The Power of Budget Advocacy - Women's Foundation California

“In the 12 or 13 years that I have been working on legislation in California, there has never been a more important moment than right now to engage in the budget process,” says Judy Patrick, president and CEO of the Women’s Foundation of California.

This year, the Foundation is investing in influencing the California state budget. In addition to our Stand with Women campaign, we’ve also started, for the first time ever, a budget advocacy team through our Women’s Policy Institute.

In the below interview, Judy explains what budget advocacy is and why it’s critical at this time.

What is budget advocacy?

In a way, budget advocacy is no different than legislative advocacy, which seeks to influence and educate lawmakers on behalf of particular causes or initiatives. Though most of us don’t think about it in this way, the budget of the state of California is a bill that we pass every single year.

However, because the budget is a huge document with very big numbers and tremendous implications for communities, it’s intimidating to many people and difficult to understand. So unfortunately, we have not had many community advocates studying and working on the budget bill.

But the budget is too important to ignore. We think that it is critical that grassroots leaders and advocates in communities really understand what the budget is, how it works and how they can use advocacy to help shape a budget that reflects their values.

Why do you think budget advocacy is important at this time?

Over the last 5 years, our Women’s Policy Institute fellows have found that it’s  almost impossible to pass any bill that requires state funding—in other words, has a budget impact.  So, in order to move legislation on behalf of our constituents, we need to consider the budget.

We are in such a unique moment right now. We have just passed Proposition 30, which will prevent a lot of the cuts that would have otherwise happened—we avoided $6 billion in cuts. The proposition also creates revenues that were unanticipated, which will allow us to do some things that we desperately need to do in this state.

This is also a moment in which Democrats have a super majority in both Assembly and the Senate, which creates opportunities for us to do some advocacy that benefits low-income women and their families.

In the 12 or 13 years that I have been working on legislation in California, there has never been a more important moment than right now to engage in the budget process.

How is the Foundation approaching budget advocacy?

One of the things that we’ve always tried to do is deeply understand the budget. Right now, we’re in the process of not only understanding the impact of the last year’s budget, but we’re thinking about next year’s budget, which the Governor will be announcing in January of 2013.

We have also started, for the first time ever, a budget advocacy team through our Women’s Policy Institute. This team is composed of graduates of the Women’s Policy Institute (alumnae) and it’s a pilot project for us. We wish to see if we can significantly increase the expertise of the advocates in the community to work on the budget in the state of California.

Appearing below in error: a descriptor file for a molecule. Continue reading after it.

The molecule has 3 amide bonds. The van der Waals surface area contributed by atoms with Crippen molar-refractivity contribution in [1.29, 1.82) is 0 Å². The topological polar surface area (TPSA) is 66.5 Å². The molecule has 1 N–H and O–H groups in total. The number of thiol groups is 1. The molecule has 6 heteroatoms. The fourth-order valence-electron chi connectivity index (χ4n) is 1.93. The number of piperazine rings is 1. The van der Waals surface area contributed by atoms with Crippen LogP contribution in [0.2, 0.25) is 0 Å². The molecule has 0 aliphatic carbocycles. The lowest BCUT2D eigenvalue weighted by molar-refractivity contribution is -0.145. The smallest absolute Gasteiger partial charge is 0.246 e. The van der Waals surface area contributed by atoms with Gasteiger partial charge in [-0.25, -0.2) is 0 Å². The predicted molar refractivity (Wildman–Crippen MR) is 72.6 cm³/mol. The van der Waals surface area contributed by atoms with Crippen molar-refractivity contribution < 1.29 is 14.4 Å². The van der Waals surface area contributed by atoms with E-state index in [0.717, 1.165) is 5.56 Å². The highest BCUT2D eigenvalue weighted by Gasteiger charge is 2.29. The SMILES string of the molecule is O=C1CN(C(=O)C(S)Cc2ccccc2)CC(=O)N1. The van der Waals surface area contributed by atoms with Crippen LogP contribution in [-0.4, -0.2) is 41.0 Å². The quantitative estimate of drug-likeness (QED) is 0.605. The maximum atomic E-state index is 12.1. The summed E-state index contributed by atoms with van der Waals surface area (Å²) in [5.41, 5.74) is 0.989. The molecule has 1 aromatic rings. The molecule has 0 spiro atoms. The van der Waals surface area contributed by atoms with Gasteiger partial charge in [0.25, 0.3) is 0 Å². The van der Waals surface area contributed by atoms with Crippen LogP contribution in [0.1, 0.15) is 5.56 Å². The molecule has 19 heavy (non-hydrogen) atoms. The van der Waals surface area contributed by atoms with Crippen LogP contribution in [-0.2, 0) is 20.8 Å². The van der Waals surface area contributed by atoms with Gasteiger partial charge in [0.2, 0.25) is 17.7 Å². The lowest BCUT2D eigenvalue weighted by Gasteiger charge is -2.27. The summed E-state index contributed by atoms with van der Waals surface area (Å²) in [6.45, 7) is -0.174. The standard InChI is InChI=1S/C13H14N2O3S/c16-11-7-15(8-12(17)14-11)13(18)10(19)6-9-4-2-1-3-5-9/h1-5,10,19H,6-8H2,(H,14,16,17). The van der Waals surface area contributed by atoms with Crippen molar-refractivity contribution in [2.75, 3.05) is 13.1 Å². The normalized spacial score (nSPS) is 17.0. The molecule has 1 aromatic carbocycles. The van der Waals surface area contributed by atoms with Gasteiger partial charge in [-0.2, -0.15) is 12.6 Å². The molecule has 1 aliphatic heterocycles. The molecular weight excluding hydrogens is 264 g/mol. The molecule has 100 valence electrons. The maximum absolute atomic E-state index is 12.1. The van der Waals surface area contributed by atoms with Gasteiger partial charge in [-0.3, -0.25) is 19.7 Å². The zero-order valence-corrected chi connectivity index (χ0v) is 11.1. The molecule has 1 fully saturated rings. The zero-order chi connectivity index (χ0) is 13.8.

What kind of budget is the Foundation advocating for?

The Women’s Foundation of California grounds its work in a belief in equity and justice for all. We believe that our state budget can reflect that. Yet for the past five years, we’ve made cuts that disproportionately affect low-income women and families. We’ve commissioned research from the California Budget Project that demonstrates the devastating impact budget cuts have had on programs that benefit low-income women and their families. That is a moral embarrassment.

A recent Huffington Post article pointed out that California now has the highest poverty rate in the United States; we still have an unemployment rate of over 10 percent; and single female-headed households have an unemployment rate that’s almost three times that. Considering these staggering statistics, we have to not only think about how to make our financial house right, but we need to think about how to devise a comprehensive approach to balancing the budget that values those in our state who have the least.

I think the Women’s Foundation of California will be the voice for justice and fairness as we move forward this year in our budget work. The debate cannot just be about tax fixes and further fiscal problem solving; we also really have to think about investing in the health and well-being of all Californians.

What can our supporters do to support this work?

  1. There will be many opportunities to reach out to your elected officials, your assembly members, your senators as well as the Governor. You’ll find these opportunities on our website, so please stay tuned. We hope that when you receive an email from us to reach out, to advocate, to make a phone call or to send an email that you’ll do so — and you’ll ask your friends to join in.
  2. I would also encourage you to follow the budget—read about it and learn about it—so that you can understand the impact the budget has on your life. We’ll publish a timeline soon to help you with that.
  3. Because we have to fund the work that we do—we give grants to dynamic organizations to work on the budget, and we have now hired a lobbyist in Sacramento to help us analyze the budget and move our agenda —financial contributions to support this work are always welcome and needed.
  4. The most important is that all of us in California deepen our understanding of the budget and its impact on our lives and our communities.

This work is powered by you.

The feminist future we are building together in California is going to be built by all of us sharing our time, our money, and our skills.  Please consider contributing today.

Together We Are Unstoppable.

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